Archive for the ‘j exp social psychology’ Category
Two more papers by Diederik Stapel — who was profiled by The New York Times Magazine this weekend — have been retracted, both in the Journal of Experimental Social Psychology.
The notice for “Hardly thinking about close and distant others: On cognitive business and target closeness in social comparison effects,” by Stapel and David Marx, and cited six times: Read the rest of this entry »
Last month, we reported on the 50th retraction for Stapel. Here’s number 51 in the Journal of Experimental Social Psychology, for “The flexible unconscious: Investigating the judgmental impact of varieties of unaware perception:” Read the rest of this entry »
Two more retractions for Diederik Stapel, his 33rd and 34th, by our count.
The Journal of Experimental Social Psychology, which has been a frequent subject of Retraction Watch posts recently, has retracted “Similarities and differences between the impact of traits and expectancies: What matters is whether the target stimulus is ambiguous or mixed:” Read the rest of this entry »
Earlier this week, we reported on retractions six and seven , in the Journal of Experimental Social Psychology, for Lawrence Sanna, the former University of Michigan psychologist who resigned last May after questions were raised about his work. Retraction eight has now appeared, also in the JESP.
Here’s the notice, for “”Information to go: Fluency enhances the usability of primed information,” which first appeared in 2010 in the Journal of Experimental Social Psychology: Read the rest of this entry »
“Fraud committed by any social psychologist diminishes all social psychologists”: New Sanna, Smeesters retractions
Three new retractions — two of papers by Lawrence Sanna and one of work by Dirk Smeesters – have appeared in the Journal of Experimental Social Psychology. The retractions come along with a hard-hitting piece by the journal’s editor.
In a tough soul-searching editorial called “On Fraud, Deceit, and Ethics” (unfortunately only available behind a paywall), journal editor in chief Joel Cooper writes that “Fraud committed by any social psychologist diminishes all social psychologists.” He continues: Read the rest of this entry »
Here’s the notice for “The effect of color (red versus blue) on assimilation versus contrast in prime-to-behavior effects,” which appeared in The Journal of Experimental Social Psychology: Read the rest of this entry »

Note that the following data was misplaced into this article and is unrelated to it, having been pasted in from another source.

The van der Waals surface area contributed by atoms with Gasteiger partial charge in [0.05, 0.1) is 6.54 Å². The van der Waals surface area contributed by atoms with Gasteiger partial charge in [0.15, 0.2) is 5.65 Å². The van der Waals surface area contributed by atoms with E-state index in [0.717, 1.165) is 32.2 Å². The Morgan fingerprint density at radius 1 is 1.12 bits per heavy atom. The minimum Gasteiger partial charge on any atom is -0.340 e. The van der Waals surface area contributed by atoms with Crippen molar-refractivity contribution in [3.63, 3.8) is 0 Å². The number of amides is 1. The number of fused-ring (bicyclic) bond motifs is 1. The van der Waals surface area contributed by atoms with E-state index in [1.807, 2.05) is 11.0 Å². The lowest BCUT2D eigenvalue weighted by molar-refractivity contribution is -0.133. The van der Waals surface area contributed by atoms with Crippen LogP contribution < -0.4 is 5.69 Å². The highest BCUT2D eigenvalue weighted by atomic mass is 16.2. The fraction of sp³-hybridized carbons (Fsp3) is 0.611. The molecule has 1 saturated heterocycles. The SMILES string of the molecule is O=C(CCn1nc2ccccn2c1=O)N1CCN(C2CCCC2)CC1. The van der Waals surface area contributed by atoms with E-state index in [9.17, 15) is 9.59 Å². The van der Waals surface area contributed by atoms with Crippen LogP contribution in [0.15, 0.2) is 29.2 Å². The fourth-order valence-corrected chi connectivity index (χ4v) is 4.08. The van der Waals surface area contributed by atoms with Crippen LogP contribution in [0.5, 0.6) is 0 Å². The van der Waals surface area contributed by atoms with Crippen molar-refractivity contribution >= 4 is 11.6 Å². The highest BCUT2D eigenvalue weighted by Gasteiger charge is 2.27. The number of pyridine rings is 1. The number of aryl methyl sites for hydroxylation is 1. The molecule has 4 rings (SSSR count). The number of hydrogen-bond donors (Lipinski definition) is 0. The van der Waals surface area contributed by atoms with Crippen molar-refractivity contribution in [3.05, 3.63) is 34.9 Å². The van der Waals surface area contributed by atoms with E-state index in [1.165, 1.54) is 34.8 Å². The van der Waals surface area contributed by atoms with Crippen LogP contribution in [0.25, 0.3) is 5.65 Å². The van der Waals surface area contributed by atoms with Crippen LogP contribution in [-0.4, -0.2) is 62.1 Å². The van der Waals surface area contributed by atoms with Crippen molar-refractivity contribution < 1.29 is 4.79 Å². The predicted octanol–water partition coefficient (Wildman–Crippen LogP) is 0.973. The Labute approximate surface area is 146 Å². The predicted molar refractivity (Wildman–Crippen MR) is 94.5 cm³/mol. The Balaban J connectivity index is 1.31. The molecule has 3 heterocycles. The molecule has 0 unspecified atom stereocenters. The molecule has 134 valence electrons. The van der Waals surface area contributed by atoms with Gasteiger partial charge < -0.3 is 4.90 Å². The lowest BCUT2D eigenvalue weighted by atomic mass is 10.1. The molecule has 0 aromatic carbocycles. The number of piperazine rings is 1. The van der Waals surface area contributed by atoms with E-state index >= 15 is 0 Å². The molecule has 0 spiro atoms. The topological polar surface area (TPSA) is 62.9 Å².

University of Michigan psychologist resigns following concerns by statistical sleuth Simonsohn: Nature
Ed Yong, writing in Nature, reports that Lawrence Sanna, most recently of the University of Michigan, left his post at the end of May. That was several months after Uri Simonsohn, a University of Pennsylvania psychology researcher, presented Sanna, his co-authors, and Sanna’s former institution, the University of North Carolina, Chapel Hill, with evidence of “odd statistical patterns.”
Simonsohn is the researcher who also forced an investigation into the work of Dirk Smeesters, who resigned last month. Last week, Yong reported that Simonsohn had uncovered another case that hadn’t been made official yet.
According to today’s story, Sanna has asked the editor of the Journal of Experimental Social Psychology — which is also retracting one of Smeesters’ papers — to retract three papers published from 2009 to 2011. These are the three he seems to have published there during that time: Read the rest of this entry »
The social psychology community, already rocked last year by the Diederik Stapel scandal, now has another set of allegations to dissect. Dirk Smeesters, a professor of consumer behavior and society at the Rotterdam School of Management, part of Erasmus University, has resigned amid serious questions about his work.
According to an Erasmus press release, a scientific integrity committee found that the results in two of Smeesters’ papers were statistically highly unlikely. Smeesters could not produce the raw data behind the findings, and told the committee that he cherry-picked the data to produce a statistically significant result. Those two papers are being retracted, and the university accepted Smeesters’ resignation on June 21.
The release also takes pains to say that the university has no reason to doubt the work of his co-authors. You can read the complete report in Dutch, with Smeesters’ co-authors’ names blacked out, in an NRC Handelsblad story.
Erasmus tells Retraction Watch that these are the two papers being retracted: Read the rest of this entry »